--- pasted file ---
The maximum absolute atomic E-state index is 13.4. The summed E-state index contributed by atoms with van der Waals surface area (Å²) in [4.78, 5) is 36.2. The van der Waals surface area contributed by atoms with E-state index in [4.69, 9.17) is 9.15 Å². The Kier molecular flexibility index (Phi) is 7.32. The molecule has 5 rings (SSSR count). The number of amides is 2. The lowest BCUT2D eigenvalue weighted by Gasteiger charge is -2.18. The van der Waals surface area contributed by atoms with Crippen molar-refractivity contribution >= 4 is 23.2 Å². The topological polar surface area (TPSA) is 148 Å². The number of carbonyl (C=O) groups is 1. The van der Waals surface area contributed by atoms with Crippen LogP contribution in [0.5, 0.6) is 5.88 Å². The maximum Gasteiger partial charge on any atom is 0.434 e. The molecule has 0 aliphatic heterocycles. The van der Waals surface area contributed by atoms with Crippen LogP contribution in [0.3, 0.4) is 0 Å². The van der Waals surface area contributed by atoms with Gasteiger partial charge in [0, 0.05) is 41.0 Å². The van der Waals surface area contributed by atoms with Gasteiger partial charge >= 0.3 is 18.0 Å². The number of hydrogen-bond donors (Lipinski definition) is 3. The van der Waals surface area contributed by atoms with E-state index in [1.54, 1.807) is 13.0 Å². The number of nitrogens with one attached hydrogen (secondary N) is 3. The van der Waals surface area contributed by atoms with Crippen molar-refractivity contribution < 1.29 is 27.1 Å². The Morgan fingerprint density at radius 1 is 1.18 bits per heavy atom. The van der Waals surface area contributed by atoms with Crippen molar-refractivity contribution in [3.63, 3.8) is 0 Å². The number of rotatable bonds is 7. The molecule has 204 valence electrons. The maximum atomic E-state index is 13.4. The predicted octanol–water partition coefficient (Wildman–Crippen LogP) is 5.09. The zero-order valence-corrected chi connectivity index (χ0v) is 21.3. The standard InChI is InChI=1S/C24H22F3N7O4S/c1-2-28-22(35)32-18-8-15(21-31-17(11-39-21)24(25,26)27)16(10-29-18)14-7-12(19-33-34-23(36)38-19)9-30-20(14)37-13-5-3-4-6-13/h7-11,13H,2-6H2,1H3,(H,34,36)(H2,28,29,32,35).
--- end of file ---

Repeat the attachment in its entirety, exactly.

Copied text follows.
The maximum absolute atomic E-state index is 13.4. The summed E-state index contributed by atoms with van der Waals surface area (Å²) in [4.78, 5) is 36.2. The van der Waals surface area contributed by atoms with E-state index in [4.69, 9.17) is 9.15 Å². The Kier molecular flexibility index (Phi) is 7.32. The molecule has 5 rings (SSSR count). The number of amides is 2. The lowest BCUT2D eigenvalue weighted by Gasteiger charge is -2.18. The van der Waals surface area contributed by atoms with Crippen molar-refractivity contribution >= 4 is 23.2 Å². The topological polar surface area (TPSA) is 148 Å². The number of carbonyl (C=O) groups is 1. The van der Waals surface area contributed by atoms with Crippen LogP contribution in [0.5, 0.6) is 5.88 Å². The maximum Gasteiger partial charge on any atom is 0.434 e. The molecule has 0 aliphatic heterocycles. The van der Waals surface area contributed by atoms with Crippen LogP contribution in [0.3, 0.4) is 0 Å². The van der Waals surface area contributed by atoms with Gasteiger partial charge in [0, 0.05) is 41.0 Å². The van der Waals surface area contributed by atoms with Gasteiger partial charge >= 0.3 is 18.0 Å². The number of hydrogen-bond donors (Lipinski definition) is 3. The van der Waals surface area contributed by atoms with E-state index in [1.54, 1.807) is 13.0 Å². The number of nitrogens with one attached hydrogen (secondary N) is 3. The van der Waals surface area contributed by atoms with Crippen molar-refractivity contribution < 1.29 is 27.1 Å². The Morgan fingerprint density at radius 1 is 1.18 bits per heavy atom. The van der Waals surface area contributed by atoms with Crippen molar-refractivity contribution in [3.63, 3.8) is 0 Å². The number of rotatable bonds is 7. The molecule has 204 valence electrons. The maximum atomic E-state index is 13.4. The predicted octanol–water partition coefficient (Wildman–Crippen LogP) is 5.09. The zero-order valence-corrected chi connectivity index (χ0v) is 21.3. The standard InChI is InChI=1S/C24H22F3N7O4S/c1-2-28-22(35)32-18-8-15(21-31-17(11-39-21)24(25,26)27)16(10-29-18)14-7-12(19-33-34-23(36)38-19)9-30-20(14)37-13-5-3-4-6-13/h7-11,13H,2-6H2,1H3,(H,34,36)(H2,28,29,32,35).